We see it in the headlines every day.  Around the world, refugees flow across borders in flight from brutal conflict.  Financial disruptions continue to weigh upon our workers and entire communities.  Across vast swaths of the Middle East, basic security, basic order has broken down.  We see too many governments muzzling journalists, and quashing dissent, and censoring the flow of information.  Terrorist networks use social media to prey upon the minds of our youth, endangering open societies and spurring anger against innocent immigrants and Muslims.  Powerful nations contest the constraints placed on them by international law.

He hit all his favorite progressive notes: inequality, the one percent controlling all the wealth, beggar thy neighbors policies, injustice undermining people’s faith in the system, soulless capitalism,  the gap between rich and poor, and I loved this one: “with further investment in infrastructure and early childhood education and basic research, I’m confident that such progress will continue.” About infrastructure, remember there weren’t any shovel-ready jobs. It has been a dismal eight years, with no real recovery, an economy never reaching even a basic 3% growth, an economy burdened by excessive regulation, overreaching controls, and of course the constant pursuit of some way, any way, to stop the normal warming and cooling of our planet, on which he has squandered billions to no avail whatsoever.

On the other hand he’s for democracy, our democratic Constitution, our Bill of Rights and the ideals which let our ordinary  people organize and march and protest.  The American narrative, I guess. It was a lecture.

The speech is here if you want to read it.



Can the Government Really Run the Economy? Steve Forbes by The Elephant's Child



Historical Minimum Wage Math from Economist Mark Perry by The Elephant's Child
September 20, 2016, 12:26 pm
Filed under: Bureaucracy, Capitalism, Domestic Policy, Economy, Unemployment

“Historically, firms finance increases in the minimum wage
by laying off minimum wage workers.”

Mark Perry
4/11/2016

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About International Trade: by The Elephant's Child

 

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From economist Mark Perry st AEI: The quotation of the day on international trade comes from President Ronald Reagan’s radio address to the nation on international trade on August 6, 1983:

The winds and waters of commerce carry opportunities that help nations grow and bring citizens of the world closer together. Put simply, increased trade spells more jobs, higher earnings, better products, less inflation, and cooperation over confrontation. The freer the flow of world trade, the stronger the tides for economic progress and peace among nations.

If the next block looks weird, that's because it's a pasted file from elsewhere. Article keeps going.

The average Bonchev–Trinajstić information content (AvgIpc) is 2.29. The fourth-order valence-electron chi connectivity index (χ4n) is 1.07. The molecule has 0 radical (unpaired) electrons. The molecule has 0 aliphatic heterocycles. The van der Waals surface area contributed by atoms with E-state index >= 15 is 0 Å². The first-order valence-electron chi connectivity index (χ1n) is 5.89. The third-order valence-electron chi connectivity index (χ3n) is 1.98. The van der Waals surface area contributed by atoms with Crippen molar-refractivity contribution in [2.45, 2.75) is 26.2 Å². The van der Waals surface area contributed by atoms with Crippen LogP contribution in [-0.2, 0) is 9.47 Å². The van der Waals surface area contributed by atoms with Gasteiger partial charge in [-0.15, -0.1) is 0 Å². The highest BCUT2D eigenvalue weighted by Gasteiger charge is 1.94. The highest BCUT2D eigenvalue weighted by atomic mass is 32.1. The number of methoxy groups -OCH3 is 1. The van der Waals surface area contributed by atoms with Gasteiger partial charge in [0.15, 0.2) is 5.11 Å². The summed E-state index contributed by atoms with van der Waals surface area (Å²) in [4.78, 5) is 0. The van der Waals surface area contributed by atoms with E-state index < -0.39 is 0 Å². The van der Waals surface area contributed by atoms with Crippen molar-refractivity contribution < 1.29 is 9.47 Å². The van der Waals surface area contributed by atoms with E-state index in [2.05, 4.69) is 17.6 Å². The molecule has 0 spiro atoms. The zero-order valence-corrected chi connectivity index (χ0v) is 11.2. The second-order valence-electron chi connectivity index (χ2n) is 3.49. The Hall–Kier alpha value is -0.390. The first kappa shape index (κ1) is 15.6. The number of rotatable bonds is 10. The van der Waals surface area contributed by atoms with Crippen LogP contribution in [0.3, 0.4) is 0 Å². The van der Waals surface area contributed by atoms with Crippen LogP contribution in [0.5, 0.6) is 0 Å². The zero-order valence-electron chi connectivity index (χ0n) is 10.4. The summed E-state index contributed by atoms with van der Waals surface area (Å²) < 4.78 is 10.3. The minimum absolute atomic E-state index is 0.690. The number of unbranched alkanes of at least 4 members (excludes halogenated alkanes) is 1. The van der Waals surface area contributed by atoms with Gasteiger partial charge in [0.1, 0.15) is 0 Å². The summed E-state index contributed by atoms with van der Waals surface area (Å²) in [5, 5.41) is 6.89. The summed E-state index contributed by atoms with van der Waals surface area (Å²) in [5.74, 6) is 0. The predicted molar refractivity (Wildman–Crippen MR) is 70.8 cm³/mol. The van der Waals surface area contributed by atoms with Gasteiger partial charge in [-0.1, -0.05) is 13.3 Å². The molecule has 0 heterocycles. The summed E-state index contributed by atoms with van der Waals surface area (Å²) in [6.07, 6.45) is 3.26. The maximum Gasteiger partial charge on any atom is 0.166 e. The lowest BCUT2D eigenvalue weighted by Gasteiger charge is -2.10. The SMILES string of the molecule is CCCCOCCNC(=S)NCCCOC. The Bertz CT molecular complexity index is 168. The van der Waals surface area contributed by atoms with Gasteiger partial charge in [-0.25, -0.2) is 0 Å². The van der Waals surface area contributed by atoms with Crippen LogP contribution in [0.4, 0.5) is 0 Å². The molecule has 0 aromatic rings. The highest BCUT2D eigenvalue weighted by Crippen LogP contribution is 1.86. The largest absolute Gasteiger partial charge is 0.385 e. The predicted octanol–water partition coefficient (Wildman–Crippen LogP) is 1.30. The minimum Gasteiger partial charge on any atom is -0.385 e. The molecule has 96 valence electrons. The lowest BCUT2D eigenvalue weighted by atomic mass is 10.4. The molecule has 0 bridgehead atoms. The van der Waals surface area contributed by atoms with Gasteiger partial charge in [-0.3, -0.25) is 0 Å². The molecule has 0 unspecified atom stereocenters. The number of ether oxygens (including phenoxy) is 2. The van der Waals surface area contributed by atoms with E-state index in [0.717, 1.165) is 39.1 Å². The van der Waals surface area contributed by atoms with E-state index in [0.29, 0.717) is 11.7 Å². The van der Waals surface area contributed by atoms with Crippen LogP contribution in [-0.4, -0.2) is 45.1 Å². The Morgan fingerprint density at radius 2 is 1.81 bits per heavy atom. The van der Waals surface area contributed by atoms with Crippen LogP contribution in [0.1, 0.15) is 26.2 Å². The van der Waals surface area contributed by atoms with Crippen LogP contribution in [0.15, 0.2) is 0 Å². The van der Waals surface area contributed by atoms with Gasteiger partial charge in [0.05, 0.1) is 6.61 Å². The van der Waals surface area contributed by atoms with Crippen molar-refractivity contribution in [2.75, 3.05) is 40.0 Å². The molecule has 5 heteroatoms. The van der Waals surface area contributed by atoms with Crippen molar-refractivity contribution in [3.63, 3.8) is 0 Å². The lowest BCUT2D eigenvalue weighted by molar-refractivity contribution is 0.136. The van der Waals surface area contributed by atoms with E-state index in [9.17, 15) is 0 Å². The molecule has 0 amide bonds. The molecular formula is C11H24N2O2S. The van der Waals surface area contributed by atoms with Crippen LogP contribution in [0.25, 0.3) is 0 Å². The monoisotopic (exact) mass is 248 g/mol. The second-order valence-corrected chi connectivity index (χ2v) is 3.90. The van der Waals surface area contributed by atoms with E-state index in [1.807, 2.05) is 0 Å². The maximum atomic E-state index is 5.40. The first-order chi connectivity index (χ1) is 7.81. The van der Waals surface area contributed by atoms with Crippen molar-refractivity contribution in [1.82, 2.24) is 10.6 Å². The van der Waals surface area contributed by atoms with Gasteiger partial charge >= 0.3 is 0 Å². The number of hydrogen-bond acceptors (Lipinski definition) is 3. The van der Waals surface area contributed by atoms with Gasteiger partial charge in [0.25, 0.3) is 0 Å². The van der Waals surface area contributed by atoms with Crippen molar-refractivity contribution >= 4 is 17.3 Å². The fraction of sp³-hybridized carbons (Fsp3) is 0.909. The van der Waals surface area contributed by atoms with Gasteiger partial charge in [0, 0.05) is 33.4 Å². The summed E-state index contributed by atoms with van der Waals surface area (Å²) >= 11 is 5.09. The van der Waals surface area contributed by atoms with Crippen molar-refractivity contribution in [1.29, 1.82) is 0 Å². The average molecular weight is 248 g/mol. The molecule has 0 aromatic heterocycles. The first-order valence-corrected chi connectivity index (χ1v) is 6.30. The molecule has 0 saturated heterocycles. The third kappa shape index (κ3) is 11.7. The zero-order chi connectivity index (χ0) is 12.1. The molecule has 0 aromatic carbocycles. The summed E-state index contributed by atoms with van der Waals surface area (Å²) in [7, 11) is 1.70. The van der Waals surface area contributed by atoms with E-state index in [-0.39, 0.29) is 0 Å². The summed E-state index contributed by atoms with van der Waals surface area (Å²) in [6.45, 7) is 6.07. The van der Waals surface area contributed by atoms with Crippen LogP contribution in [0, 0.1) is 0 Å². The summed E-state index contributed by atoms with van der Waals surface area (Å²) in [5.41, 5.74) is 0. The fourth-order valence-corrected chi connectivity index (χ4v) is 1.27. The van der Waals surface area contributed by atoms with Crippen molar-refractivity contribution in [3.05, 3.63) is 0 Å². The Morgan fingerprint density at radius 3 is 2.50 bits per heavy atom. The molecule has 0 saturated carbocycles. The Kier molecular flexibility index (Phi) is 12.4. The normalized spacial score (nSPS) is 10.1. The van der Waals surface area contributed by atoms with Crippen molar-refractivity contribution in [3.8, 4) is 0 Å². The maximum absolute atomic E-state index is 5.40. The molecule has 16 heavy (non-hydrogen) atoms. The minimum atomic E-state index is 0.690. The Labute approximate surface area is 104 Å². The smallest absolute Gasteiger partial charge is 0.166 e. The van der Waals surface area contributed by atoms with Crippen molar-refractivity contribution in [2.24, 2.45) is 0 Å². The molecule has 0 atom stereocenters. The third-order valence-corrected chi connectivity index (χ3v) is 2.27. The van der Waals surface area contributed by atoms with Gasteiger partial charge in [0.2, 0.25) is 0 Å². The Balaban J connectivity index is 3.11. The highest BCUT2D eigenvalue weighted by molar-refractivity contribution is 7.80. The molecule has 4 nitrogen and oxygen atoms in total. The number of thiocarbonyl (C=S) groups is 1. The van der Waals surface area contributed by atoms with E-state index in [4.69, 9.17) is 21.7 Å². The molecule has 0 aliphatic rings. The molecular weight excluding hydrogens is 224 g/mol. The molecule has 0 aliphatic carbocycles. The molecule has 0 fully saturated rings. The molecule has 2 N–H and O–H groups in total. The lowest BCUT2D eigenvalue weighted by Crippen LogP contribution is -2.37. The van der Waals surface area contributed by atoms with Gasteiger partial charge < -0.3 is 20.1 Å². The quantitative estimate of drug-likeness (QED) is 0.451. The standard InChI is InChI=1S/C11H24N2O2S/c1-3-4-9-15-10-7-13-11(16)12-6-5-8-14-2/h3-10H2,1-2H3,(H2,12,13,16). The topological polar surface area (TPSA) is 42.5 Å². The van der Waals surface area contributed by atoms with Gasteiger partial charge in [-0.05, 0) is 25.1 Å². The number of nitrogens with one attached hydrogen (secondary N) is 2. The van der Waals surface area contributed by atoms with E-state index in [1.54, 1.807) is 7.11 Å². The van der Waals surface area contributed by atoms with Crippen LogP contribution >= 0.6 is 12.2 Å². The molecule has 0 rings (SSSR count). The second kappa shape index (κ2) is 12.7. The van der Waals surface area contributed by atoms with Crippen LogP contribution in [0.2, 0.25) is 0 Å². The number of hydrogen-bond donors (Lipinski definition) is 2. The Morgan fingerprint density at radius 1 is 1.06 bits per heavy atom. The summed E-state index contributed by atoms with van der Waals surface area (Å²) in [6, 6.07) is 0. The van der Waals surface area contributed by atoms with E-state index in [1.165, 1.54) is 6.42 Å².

I’ve seen in my lifetime what happens when leaders forget these timeless principles. They seek to protect industries and jobs, but they end up doing the opposite. One economic lesson of the 1930s is protectionism increases international tensions. We bought less from our trading partners, but then they bought less from us. Economic growth dried up. World trade contracted by over 60 percent, and we had the Great Depression.



Happy Constitution Day! by The Elephant's Child

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Today is Constitution Day, September 17, celebrating the ratification of the United States Constitution on September 17, 1787.  If you are unfamiliar with the day of celebration, you may be forgiven, for it was only established in 2004, and to further confuse matters, if it occurs on a weekend it is celebrated in schools and government offices on the closest weekday, so they supposedly celebrated yesterday. Check with your child if you have one in school.

The law establishing the American federal observance was created with an amendment by Senator Robert Byrd to the Omnibus spending bill of 2004, and mandates that all publicly funded educational institutions, and all federal agencies provide educational programming on the history of the American Constitution on September 17, 1787. It is also Citizenship Day, commemorating the coming of age or by naturalization, of those who have become citizens. (What? You’re not a citizen until you turn 18?)

Iowa schools started celebrating in 1911, and there’s a long history of attempts to make it a national celebration, which aren’t really important anyway. What is important is that a recent survey determined that most college students had no idea who James Madison was, or why he was important. And were astonished to learn that slavery was not practiced only in the United States. No idea of Muslim raids on the British Isles to capture British slaves, or of Muslim slave traders caravans up from ‘darkest Africa’, nor of  American Indian slaves. Schools across the country have become very lax in the teaching of American History. And our college students have no idea why the Constitution is a big deal. Oddly enough, the institution that makes the most of American history and the study of the Constitution is Hillsdale College, which receives no federal funding at all. Here is Dr. Larry  P. Arn, President of Hillsdale College explaining why they study the Constitution.